Successful marketing is a big reason for why Coca-cola is able to charge a premium for carbonated sugar water and why Starbucks is able to charge $4 for a coffee. It enables these companies to create value beyond the inherent product or service and hence, allows them to ultimately capture more value from an audience segment than the price they paid to reach the audience. Here's how I see the value chain (which is a bit different from how other folks would show it)

Within this value chain, the value is created by the marketer through the products and services themselves coupled with the marketing campaign. Those products and services have an inherent margin that represents the utmost theoretical value of that combined bundle of products, services, and marketing. Marketers try to increase that theoretical value by targeting the right audiences, increasing the perception of value (and the willingness to pay of consumers), and (of course) by delivering a product or service with real value.

In order to find the right audience and deliver the right message to audiences, marketers will hire agencies to help them create, manage, and track campaigns to reach audiences. Some agencies help marketers create value by developing the actual strategies and ad campaigns needed to drive demand. For their services, these agencies (which include large agencies, and SEMs) extract a bit of the value they help marketers create or capture.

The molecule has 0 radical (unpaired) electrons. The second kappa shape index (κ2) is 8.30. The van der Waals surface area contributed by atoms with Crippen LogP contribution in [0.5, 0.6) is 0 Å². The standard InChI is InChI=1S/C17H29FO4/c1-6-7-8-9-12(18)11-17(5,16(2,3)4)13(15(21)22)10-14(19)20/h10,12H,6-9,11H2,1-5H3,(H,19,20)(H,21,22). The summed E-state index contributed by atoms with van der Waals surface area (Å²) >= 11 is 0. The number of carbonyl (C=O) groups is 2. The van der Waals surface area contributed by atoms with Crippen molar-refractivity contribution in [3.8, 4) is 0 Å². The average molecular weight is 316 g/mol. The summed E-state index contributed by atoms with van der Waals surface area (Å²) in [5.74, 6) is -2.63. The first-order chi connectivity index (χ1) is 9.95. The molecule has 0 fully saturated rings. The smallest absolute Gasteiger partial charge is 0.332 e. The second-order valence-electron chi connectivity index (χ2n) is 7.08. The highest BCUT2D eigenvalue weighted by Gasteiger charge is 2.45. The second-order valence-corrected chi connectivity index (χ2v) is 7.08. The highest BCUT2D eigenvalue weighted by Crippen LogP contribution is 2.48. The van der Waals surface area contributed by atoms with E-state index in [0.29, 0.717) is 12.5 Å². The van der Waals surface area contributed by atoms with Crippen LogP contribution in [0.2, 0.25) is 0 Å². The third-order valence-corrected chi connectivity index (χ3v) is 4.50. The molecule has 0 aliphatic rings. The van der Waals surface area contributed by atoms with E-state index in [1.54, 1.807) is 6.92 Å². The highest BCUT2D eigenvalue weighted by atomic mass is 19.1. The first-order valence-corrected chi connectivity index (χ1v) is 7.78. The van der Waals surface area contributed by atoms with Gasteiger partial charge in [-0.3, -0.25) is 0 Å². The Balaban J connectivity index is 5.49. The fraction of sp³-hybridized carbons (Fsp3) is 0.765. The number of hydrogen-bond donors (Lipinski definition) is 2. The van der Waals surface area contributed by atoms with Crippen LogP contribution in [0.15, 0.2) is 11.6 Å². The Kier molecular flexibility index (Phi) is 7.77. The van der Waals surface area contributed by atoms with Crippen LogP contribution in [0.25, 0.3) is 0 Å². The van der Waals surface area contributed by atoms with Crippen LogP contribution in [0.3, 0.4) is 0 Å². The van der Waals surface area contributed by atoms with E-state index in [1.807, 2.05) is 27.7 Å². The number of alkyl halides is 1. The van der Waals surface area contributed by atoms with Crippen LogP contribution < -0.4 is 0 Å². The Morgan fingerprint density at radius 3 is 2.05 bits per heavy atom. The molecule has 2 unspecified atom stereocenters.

Once the audience has been reached there are usually another set of Facilitators that help the products and services get distributed to the audience members who decide to consume the product or service.

Combining the Two Value Chains

So, if you know where and how other folks are getting paid then you
understand where the risks and gaps are in your business model.
  • Marketers Create Value Through Advertising but Capture it Elsewhere
While Marketers help publishers realize value they only do so because they believe they can create and/or capture more value down the road. Marketing is not meant to be a "Get out of Jail Free" card for the publisher to enable them to monetize the value they have created, unless we are talking about bad marketing (let's not forget the dotcom boom and crash and all the bad marketing that went with that).
  • Publishers Can Be Marketers Too
There isn't a set sequence to these two value chains. You can very easily have a publishing company like ESPN that creates tremendous brand value through marketing first and then captures it through publishing later.
  • Companies Aren't Restricted To a Single Point on the Value Chain
You can also have a publishing company like Google create tremendous value through a search audience and then capture even more value by being a market facilitator (through Google AdSense) between long-tail publisher and advertisers.
  • Creating the Most Value Doesn't Mean You Capture the Most Value